Cybernaut 

Yahoo offers counter espionage

After watching his computer’s performance go from a run to a limp, a former roommate of mine did a quick scan of his system to see if maybe Spyware was the culprit.

That "quick" scan lasted more than an hour, as his system located and deleted the hundreds of insidious little Spyware programs that had crept uninvited into his system, clogging up his memory and CPU. As a techie, he knew all about Spyware and how these small programs get downloaded onto your computer. Still, even he was astonished by the number of programs he had picked up.

Webopedia (www.webopedia.com) defines Spyware as "Any software that covertly gathers user information through the user’s Internet connection without his or her knowledge, usually for advertising purposes.

"Spyware applications are typically bundled as a hidden component of freeware or shareware programs that can be downloaded from the Internet… Once installed, the Spyware monitors user activity on the Internet and transmits that information in the background to someone else. Spyware can also gather information about e-mail addresses and even passwords and credit card numbers.

"Aside from the questions of ethics and privacy, Spyware steals from the user by using the computer’s memory resources and also be eating bandwith as it sends information back to the Spyware’s home base via the user’s Internet connection… (and) can lead to system crashes or general system instability."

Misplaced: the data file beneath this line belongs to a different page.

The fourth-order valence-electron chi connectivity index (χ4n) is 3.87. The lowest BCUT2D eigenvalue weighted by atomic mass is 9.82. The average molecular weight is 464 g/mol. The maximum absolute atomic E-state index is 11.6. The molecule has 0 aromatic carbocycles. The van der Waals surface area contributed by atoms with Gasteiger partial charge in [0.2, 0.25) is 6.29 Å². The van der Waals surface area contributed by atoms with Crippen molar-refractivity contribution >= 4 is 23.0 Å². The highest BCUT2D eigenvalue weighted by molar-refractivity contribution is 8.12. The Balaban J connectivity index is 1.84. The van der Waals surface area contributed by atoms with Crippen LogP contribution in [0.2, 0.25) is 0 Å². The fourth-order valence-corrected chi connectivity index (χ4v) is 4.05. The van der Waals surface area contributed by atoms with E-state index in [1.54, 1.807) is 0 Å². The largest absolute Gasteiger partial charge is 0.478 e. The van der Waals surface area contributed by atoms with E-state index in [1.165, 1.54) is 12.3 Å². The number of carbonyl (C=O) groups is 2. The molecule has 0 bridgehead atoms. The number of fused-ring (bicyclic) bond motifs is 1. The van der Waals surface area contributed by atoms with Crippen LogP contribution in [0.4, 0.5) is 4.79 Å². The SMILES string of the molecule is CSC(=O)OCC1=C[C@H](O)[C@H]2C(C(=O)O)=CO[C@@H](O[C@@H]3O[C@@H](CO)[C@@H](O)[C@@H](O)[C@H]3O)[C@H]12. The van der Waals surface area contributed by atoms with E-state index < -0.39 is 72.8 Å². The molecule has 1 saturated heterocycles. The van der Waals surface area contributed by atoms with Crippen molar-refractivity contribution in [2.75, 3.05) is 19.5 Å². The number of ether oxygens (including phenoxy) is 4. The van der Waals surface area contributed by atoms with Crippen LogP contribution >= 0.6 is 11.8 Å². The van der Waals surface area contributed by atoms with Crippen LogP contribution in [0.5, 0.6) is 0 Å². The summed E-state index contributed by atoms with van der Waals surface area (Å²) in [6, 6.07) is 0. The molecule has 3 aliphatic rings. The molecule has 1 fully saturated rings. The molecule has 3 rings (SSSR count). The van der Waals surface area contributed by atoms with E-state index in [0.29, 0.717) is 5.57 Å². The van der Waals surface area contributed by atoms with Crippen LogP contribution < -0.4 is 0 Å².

Spyware can monitor your keystrokes, scan your hard drive, snoop around your applications, read your cookies, change your default home page, and prompt annoyances like pop-up windows. They really and truly suck, in every sense of the word.

There are numerous programs out there to sniff out Spyware executable programs before they burrow into your system like ticks, and a lot of them are available for free – or cheap – from sites like C/net (www.cnet.com or www.downloads.com). If you’re lucky the Spyware program you choose won’t come saddled with some Spyware of its own.

You should also scan your files now and again to pick up the Spyware that slipped in through the cracks – sometimes by visiting insidious Web sites but usually invited by downloading songs, videos and other free content through peer-to-peer networks. Hey, you get what you pay for.

Yahoo! made headlines last week when they unveiled a new Spyware hunting service for people who use their Yahoo! Companion Toolbar. Called Anti-Spy, you can use this new service to scan your PC for undercover agents. It will also scan downloads, cookies and other files that you pick up as you surf the Web.

It’s not available just yet, but you should be able to get the toolbar, and a beta version of Anti-Spy, at www.yahoo.ca in the coming weeks.

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